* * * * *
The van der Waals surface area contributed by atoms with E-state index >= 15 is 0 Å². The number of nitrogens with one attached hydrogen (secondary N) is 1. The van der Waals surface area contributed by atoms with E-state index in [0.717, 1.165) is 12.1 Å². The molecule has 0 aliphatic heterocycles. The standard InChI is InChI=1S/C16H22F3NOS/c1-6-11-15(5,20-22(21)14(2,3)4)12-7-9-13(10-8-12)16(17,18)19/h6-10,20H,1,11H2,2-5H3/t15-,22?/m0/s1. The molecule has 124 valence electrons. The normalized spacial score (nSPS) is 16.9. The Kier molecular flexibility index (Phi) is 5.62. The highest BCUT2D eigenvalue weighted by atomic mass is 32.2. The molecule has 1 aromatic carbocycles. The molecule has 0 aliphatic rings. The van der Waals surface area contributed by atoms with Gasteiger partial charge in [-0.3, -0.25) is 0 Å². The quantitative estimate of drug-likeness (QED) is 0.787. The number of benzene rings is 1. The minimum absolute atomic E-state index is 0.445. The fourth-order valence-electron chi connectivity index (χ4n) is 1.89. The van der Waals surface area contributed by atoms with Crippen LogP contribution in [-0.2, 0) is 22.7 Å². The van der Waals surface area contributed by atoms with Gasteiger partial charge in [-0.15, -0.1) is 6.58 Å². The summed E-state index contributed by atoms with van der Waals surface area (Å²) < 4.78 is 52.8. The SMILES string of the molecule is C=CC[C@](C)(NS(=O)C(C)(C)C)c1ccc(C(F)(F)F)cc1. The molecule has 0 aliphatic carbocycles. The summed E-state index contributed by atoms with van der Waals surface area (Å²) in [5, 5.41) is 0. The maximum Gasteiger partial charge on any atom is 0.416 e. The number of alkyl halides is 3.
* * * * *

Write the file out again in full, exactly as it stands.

The van der Waals surface area contributed by atoms with E-state index >= 15 is 0 Å². The number of nitrogens with one attached hydrogen (secondary N) is 1. The van der Waals surface area contributed by atoms with E-state index in [0.717, 1.165) is 12.1 Å². The molecule has 0 aliphatic heterocycles. The standard InChI is InChI=1S/C16H22F3NOS/c1-6-11-15(5,20-22(21)14(2,3)4)12-7-9-13(10-8-12)16(17,18)19/h6-10,20H,1,11H2,2-5H3/t15-,22?/m0/s1. The molecule has 124 valence electrons. The normalized spacial score (nSPS) is 16.9. The Kier molecular flexibility index (Phi) is 5.62. The highest BCUT2D eigenvalue weighted by atomic mass is 32.2. The molecule has 1 aromatic carbocycles. The molecule has 0 aliphatic rings. The van der Waals surface area contributed by atoms with Gasteiger partial charge in [-0.3, -0.25) is 0 Å². The quantitative estimate of drug-likeness (QED) is 0.787. The number of benzene rings is 1. The minimum absolute atomic E-state index is 0.445. The fourth-order valence-electron chi connectivity index (χ4n) is 1.89. The van der Waals surface area contributed by atoms with Crippen LogP contribution in [-0.2, 0) is 22.7 Å². The van der Waals surface area contributed by atoms with Gasteiger partial charge in [-0.15, -0.1) is 6.58 Å². The summed E-state index contributed by atoms with van der Waals surface area (Å²) < 4.78 is 52.8. The SMILES string of the molecule is C=CC[C@](C)(NS(=O)C(C)(C)C)c1ccc(C(F)(F)F)cc1. The molecule has 0 aliphatic carbocycles. The summed E-state index contributed by atoms with van der Waals surface area (Å²) in [5, 5.41) is 0. The maximum Gasteiger partial charge on any atom is 0.416 e. The number of alkyl halides is 3.